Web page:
Gotta Have Your Own Fun
When someone thanks me for the time I spent to create our game sessions, I like to reassure them that the planning is part of the fun for me; it’s not like I’m doing a chore so that they get to play. I also like to reassure my players that running the game is just another role I take as we play together; like a pitcher having a different way of playing baseball than an outfielder, we’re still playing the same game together. That being said, I think that it’s only fair that a DM get to have their own fun.
I’ve talked about how a DM needs to say no to players, and put their own personal restrictions on a game from the start. What I did not talk about was how DMs should be adding, or focusing on, aspects on the game that they love and prioritizing that as much as they do the content meant for the players. For example, I have a real love for any situation that requires a random percentile roll. I give my characters a Rod of Wonder, and when activated, has one of several different useful and/or useless effects. I love when a player’s shop has a chance to make or lose money each month, the roll being modified by business decisions they make. My favourite part of combat is when I get to roll the random treasure afterwards. There are so many different game aspects that a DM might love. For you it might be the presence of certain kinds of spells, or maybe it’s including plenty of cursed items, or perhaps you love lycanthropes and want to see how different animals might manifest as monsters.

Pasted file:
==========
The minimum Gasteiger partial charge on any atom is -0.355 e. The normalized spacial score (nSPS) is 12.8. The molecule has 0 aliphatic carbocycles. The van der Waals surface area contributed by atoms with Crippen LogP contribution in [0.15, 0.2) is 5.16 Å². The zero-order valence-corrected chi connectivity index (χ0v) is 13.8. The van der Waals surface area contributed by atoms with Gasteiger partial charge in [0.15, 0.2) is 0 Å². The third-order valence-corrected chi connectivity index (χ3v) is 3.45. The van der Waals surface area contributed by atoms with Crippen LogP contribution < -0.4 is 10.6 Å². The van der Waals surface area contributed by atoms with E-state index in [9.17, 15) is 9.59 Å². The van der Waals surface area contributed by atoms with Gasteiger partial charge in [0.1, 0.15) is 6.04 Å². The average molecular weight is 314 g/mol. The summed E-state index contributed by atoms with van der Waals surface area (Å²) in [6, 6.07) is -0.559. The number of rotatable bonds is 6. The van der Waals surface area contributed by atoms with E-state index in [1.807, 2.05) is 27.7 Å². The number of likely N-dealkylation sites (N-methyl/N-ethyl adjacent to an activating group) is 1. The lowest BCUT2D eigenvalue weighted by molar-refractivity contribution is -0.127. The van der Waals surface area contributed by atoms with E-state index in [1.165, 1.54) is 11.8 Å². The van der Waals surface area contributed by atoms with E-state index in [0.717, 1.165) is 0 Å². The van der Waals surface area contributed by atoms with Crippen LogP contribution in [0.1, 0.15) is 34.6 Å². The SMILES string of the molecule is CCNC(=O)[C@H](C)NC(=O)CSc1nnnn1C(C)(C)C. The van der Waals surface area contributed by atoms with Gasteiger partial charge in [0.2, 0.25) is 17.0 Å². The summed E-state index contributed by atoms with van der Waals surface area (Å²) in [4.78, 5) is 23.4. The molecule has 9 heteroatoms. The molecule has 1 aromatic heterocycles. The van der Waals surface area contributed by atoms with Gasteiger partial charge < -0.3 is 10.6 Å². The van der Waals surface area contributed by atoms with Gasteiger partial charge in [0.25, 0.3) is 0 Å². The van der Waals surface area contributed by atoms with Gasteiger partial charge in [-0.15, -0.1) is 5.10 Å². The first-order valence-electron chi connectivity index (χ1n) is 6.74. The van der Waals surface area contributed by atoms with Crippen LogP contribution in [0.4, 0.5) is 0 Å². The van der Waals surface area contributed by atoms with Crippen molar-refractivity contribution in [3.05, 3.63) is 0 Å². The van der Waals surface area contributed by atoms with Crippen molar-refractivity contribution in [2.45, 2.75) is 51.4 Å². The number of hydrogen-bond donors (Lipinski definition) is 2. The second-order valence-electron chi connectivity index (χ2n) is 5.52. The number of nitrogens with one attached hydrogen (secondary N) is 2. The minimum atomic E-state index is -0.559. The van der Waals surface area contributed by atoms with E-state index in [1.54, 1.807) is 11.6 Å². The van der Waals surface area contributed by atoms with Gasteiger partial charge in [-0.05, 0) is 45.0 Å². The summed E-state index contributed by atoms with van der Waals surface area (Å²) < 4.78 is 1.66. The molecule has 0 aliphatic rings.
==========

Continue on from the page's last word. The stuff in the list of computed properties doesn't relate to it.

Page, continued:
Another way that I create my own fun is to add a “signature” to my games. I like to carry over details from previous games into current ones, even if the players don’t understand the reference. My own character from years ago, Captain Madrick, often gets a cameo in my campaigns, his story continuing in the background of my mind as he is encountered in different places over time. I have decided that my “signature” game feature is hags, which are found in the kitchens of evil lairs. A night hag might try and convince the party to sample human flesh, or a green hag might be an enslaved chef. Getting to put yet another hag into another kitchen in my games gives me my own secret satisfaction, a reminder that these are my worlds, and that I can do whatever I want in them.
The one thing that DMs have to watch out for is the dreaded DMPC. This NPC, added to the party, controlled by the DM, usually ends up being really (and unfairly) effective in combat or exceptionally adept with their skills. A DM who considers a member of the party as their own risks taking away a key aspect of the game that is solely meant for the players. I would recommend that a DM only put an NPC in a party that will never (I literally mean never) outshine the other members of the party. Just like you wouldn’t want your outfielder running up to the mound to throw balls while the pitcher is trying to do their thing, you don’t need a DM stepping in to take away the job of the player. There are so many other things a DM can do to shape the game into their own customized experience.